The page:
Moments after he finished the 18th hole at last year’s Class 6A boys golf regional, all Derby’s Quincy Stith could do was sit in the team’s van and cry.
Stith had stood on the tee of the par 5 at Rolling Meadows Golf Course in Junction City, needing to make a bogey in order for the Panthers to qualify for the state tournament. Instead, Stith hit three tee shots out of bounds and made an 11.
“I thought it was all set,” Stith said. “I felt good about us being able to go.”
Stith admitted that he was in a rut for a long time following regionals. There was no motivation. There was no desire.
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“I was in a slump,” Stith said.
But after a few weeks, Stith and his father, Winston, returned to the course. The two spent hour after hour trying to recapture the progress Stith made last season, when he emerged as one of the best young golfers in the area.
“I finally realized that there is a tomorrow,” Stith said. “I talked myself into always finding the positives. I would still pick out the things I needed to work on, but always found time to focus on the positives.”
Last week at Derby Country Club, Stith shot 77 in his regional and finished third, but more importantly, he led the Panthers back to the 6A tournament, which is Monday at Topeka Country Club.
Derby coach Tim Herrs said Stith is one of the more unselfish players he has coached and being able to lead the Panthers to state was more important than the individual honors.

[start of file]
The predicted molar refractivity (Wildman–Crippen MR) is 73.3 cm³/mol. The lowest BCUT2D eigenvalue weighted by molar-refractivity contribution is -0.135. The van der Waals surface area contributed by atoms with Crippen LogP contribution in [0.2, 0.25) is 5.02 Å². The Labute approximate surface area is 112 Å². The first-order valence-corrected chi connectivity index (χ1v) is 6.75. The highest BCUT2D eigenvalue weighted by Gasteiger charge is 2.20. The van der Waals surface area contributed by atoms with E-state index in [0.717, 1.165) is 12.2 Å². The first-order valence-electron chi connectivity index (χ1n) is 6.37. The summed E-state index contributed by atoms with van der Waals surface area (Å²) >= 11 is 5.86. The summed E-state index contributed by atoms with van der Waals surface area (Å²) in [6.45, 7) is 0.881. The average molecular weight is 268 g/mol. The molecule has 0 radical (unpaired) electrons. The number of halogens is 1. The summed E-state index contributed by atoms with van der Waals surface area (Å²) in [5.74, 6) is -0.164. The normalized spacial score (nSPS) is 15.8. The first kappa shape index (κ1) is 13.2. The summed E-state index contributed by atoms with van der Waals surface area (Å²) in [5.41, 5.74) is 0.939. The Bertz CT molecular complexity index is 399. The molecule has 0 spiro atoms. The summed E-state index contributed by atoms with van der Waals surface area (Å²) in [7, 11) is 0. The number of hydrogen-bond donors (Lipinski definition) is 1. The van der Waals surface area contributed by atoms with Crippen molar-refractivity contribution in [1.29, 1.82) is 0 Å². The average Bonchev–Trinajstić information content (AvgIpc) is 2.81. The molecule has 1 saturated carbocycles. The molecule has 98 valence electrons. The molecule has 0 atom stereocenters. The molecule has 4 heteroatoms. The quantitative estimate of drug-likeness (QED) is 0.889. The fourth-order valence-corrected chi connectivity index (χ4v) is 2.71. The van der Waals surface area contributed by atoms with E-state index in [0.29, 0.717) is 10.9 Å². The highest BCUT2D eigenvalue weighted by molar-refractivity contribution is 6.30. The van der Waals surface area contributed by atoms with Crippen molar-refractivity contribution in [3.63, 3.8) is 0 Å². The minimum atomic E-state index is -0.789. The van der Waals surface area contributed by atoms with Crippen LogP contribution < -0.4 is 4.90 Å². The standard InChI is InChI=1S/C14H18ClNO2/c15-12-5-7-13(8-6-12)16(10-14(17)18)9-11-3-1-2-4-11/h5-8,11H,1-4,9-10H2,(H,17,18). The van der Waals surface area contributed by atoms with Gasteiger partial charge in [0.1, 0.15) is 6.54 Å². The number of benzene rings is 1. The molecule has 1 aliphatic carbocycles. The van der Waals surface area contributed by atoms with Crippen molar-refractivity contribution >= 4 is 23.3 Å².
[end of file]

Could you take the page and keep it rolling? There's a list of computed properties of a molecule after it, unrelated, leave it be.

“Very rarely have I had to remind him to work harder in practice,” Herrs said. “He’s very much a self-starter and knows exactly what parts of his game he needs to work on more and which parts don’t need as much work. He knows his game very well.”
In all but two meets this season, Stith shot in the 70s. He shot his best score, a 74, at Turkey Creek in McPherson and won the Panthers’ own tournament, with a 78 — the only player in the field to break 80.
Herrs said Stith is a thinker on the course and spends a lot of time analyzing each shot, making sure he is executing the proper shot at the proper time.
“I try to block out all distractions on the course, so I don’t talk much to the other players,” Stith said. “I think it’s very important to stay focused on what I am doing, rather than trying to have a conversation with the other players.”
Topeka Country Club, a tight, tree-lined course, sets up well for Stith, whose strength is accuracy with his irons.
“My iron and wedge play have really improved this season,” Stith said. “So I would obviously like to win state on Tuesday, but I’ve worked so hard that I just want to play well and have fun.”